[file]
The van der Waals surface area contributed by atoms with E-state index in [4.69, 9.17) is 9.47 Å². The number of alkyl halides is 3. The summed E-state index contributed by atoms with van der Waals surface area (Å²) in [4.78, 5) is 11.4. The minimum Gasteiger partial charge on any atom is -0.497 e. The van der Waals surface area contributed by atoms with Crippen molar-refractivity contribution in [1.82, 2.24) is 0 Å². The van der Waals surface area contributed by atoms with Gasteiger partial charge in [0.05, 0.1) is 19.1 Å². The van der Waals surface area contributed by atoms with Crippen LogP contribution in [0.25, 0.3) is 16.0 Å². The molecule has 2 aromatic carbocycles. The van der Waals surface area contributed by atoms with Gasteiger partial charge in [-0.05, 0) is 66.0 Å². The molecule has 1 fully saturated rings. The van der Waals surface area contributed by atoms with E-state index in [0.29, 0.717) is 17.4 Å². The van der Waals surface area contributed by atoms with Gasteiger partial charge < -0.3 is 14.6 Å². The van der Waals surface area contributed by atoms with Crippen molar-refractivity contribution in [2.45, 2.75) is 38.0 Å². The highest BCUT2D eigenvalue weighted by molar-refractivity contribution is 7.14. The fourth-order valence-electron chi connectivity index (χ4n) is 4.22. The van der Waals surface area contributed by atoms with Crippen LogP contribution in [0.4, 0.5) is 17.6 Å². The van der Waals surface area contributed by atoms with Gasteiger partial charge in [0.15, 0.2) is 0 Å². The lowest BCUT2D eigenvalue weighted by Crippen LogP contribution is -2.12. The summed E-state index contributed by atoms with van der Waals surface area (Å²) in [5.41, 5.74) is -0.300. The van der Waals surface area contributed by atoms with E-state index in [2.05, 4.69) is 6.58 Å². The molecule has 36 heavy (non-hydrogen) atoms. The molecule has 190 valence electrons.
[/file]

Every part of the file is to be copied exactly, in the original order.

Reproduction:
The van der Waals surface area contributed by atoms with E-state index in [4.69, 9.17) is 9.47 Å². The number of alkyl halides is 3. The summed E-state index contributed by atoms with van der Waals surface area (Å²) in [4.78, 5) is 11.4. The minimum Gasteiger partial charge on any atom is -0.497 e. The van der Waals surface area contributed by atoms with Crippen molar-refractivity contribution in [1.82, 2.24) is 0 Å². The van der Waals surface area contributed by atoms with Gasteiger partial charge in [0.05, 0.1) is 19.1 Å². The van der Waals surface area contributed by atoms with Crippen LogP contribution in [0.25, 0.3) is 16.0 Å². The molecule has 2 aromatic carbocycles. The van der Waals surface area contributed by atoms with Gasteiger partial charge in [-0.05, 0) is 66.0 Å². The molecule has 1 fully saturated rings. The van der Waals surface area contributed by atoms with E-state index in [0.29, 0.717) is 17.4 Å². The van der Waals surface area contributed by atoms with Gasteiger partial charge < -0.3 is 14.6 Å². The van der Waals surface area contributed by atoms with Crippen molar-refractivity contribution in [2.45, 2.75) is 38.0 Å². The highest BCUT2D eigenvalue weighted by molar-refractivity contribution is 7.14. The fourth-order valence-electron chi connectivity index (χ4n) is 4.22. The van der Waals surface area contributed by atoms with Crippen LogP contribution in [0.4, 0.5) is 17.6 Å². The van der Waals surface area contributed by atoms with Gasteiger partial charge in [0.15, 0.2) is 0 Å². The lowest BCUT2D eigenvalue weighted by Crippen LogP contribution is -2.12. The summed E-state index contributed by atoms with van der Waals surface area (Å²) in [5.41, 5.74) is -0.300. The van der Waals surface area contributed by atoms with E-state index in [2.05, 4.69) is 6.58 Å². The molecule has 36 heavy (non-hydrogen) atoms. The molecule has 190 valence electrons.